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Brigham Young? I Don't Think So

Nov. 12, 2001
Nov. 12, 2001

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Nov. 12, 2001

Brigham Young? I Don't Think So

Would you send your junior high football team to play a high
school squad? Of course not! They'd get whacked. Did you think it
was fair that busloads of 12-year-olds got whiffed by 14-year-old
pitcher Danny Almonte in the Little League World Series? Hell,
no!

This is an article from the Nov. 12, 2001 issue Original Layout

Then why aren't you writing your congressman about Brigham
Young's undefeated football team? Why isn't anybody's underwear
in a wad over the fact that BYU, 9-0 and ranked ninth in the
country, fields a team that is, by and large, a special-ops force
crushing webelos?

Fifty-two players on the Cougars' 106-man roster--11 of 22
starters--have spent two years on a Mormon mission. That means
Brigham Young is starting guys who look like the Skipper compared
with everybody else's Gilligan. Hell, 30 guys on the team are
married! One tight end who was on last year's team had five kids!

The Cougars have 21 players age 24 and older, including six 25
and older. They have 13 starters who are at least 23, an age when
most college players have already graduated and are selling life
insurance. By the end of next season they'll have seven
25-year-old seniors and two who'll be 26. They've got three
23-year-old freshmen! Makes it kind of hard to haze them. All
right, freshmen! Make your wife and kids breakfast!

No wonder BYU leads the nation in scoring offense, with its
average score being 50-26. Who's going to make a better player: a
22-year-old married sophomore with twins or a 20-year-old single
sophomore trying to make it with twins? "I look in their locker
room and see guys with receding hairlines," says Wyoming coach
Vic Koenning, whose Cowboys are scheduled to be clobbered by the
Cougars this Saturday. "I look out and see a lot of my guys still
wearing their high school letter jacket."

Brigham Old signs its recruits at 17 or 18, just as everybody
else does. Then most of the signees take a redshirt year. Now
they're 18 or 19. Then comes the two-year mission to parts near
and far. From ages 19 to 21 the average male body blows up like
Hans and Franz. When the BYU kids return to school, they hit the
weight room, the training table and the roster--as freshmen. That
means by the time they're seniors, they're mature, disciplined
and 24 to 25, or six years older than many NBA rookies.

Put it this way: On a routine Brigham Young play, quarterback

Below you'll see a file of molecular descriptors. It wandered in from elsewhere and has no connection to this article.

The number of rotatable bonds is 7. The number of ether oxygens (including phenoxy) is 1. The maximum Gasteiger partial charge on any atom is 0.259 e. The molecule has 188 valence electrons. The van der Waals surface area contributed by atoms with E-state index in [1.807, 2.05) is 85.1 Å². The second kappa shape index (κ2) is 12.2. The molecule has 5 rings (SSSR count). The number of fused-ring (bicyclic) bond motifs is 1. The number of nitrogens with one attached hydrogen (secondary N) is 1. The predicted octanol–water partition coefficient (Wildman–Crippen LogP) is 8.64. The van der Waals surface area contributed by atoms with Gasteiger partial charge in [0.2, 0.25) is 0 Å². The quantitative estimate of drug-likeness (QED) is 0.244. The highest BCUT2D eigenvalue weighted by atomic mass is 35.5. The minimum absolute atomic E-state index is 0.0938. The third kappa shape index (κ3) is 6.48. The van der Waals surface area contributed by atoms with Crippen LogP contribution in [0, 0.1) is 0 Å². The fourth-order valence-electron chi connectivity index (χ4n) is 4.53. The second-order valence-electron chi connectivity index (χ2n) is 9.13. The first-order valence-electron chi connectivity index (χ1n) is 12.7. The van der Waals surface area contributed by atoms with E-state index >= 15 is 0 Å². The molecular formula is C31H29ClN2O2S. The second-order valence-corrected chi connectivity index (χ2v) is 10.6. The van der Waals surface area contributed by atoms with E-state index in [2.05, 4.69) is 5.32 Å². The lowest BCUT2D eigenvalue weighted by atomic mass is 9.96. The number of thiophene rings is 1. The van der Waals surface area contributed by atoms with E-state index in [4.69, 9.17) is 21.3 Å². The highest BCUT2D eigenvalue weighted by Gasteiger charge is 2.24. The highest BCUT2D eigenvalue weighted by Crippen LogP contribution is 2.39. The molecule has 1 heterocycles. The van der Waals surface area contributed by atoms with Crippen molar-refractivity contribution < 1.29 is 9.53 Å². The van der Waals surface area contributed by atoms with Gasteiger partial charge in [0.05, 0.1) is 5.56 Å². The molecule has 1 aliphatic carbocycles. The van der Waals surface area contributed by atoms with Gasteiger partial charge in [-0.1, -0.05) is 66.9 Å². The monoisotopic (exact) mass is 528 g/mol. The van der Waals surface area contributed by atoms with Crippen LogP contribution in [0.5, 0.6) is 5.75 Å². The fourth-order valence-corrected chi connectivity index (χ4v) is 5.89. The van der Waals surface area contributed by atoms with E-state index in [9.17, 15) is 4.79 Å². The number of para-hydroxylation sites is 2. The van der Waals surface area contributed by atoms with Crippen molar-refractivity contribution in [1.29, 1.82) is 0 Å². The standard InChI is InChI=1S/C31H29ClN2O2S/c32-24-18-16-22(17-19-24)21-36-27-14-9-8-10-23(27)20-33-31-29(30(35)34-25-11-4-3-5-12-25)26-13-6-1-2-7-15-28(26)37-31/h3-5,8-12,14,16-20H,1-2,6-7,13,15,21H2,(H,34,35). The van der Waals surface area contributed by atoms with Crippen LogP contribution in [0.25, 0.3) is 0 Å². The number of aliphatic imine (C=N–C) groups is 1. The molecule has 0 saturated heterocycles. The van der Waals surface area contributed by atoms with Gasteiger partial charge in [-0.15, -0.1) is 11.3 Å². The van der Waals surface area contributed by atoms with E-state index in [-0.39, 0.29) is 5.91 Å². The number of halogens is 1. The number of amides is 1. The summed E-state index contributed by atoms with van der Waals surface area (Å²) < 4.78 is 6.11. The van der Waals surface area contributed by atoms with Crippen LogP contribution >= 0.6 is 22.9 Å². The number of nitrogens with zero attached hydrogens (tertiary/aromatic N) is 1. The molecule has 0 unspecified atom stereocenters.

Brandon Doman (25 next month) drops back behind guard Aaron
McCubbins (26) and zips a spiral to wide receiver Andrew Ord
(24). Meanwhile, on a given Dallas Cowboys play, quarterback
Clint Stoerner (23) drops back behind guard Kelvin Garmon (25)
and zips a spiral to wide receiver Ken-Yon Rambo (23).

Of course, the Cougars aren't nearly as much fun on the road as
the Cowboys. Just a bunch of guys sitting around in their rooms,
reading The Wall Street Journal and picking UNLV players out of
their teeth.

If you root for a school that doesn't happen to have freshmen who
drive minivans with baby seats, playing these guys can give you a
rash. The Cougars have won 19 conference championships in the
last 27 years. A BYU game is kind of like men playing against
boys. Actually, that's exactly what it is.

It's not only Brigham Young. Returning missionaries play for
other teams, too. And it's not only missionaries. It was just as
unfair that 28-year-old Chris Weinke, who accepted a Florida
State football scholarship in 1990 but then spent six seasons in
the Toronto Blue Jays' farm system, got to whip up on 19-year-old
cornerbacks last season on his way to winning the Heisman Trophy.
Weinke shouldn't have won the award last year any more than Brett
Favre should win it this year.

From now on, nobody older than 23 at the start of a season should
be allowed to play college football. Look, nobody's criticizing
Mormon missions. If you feel the calling, good for you. However,
the mission isn't required by the Church of Jesus Christ of
Latter-day Saints, and it's perfectly fine to go on one after you
finish college, or even after you retire. Nobody is limiting
anybody's religious freedom here, but it's not fair that these
BYU players get to go back, suit up and kick the bejesus out of
kids fresh out of high school.

That stuff just isn't Christian.

COLOR PHOTO: DANA FINEMAN/SYGMA
"I look in their locker room and see guys with receding
hairlines," the Wyoming coach says of the Cougars.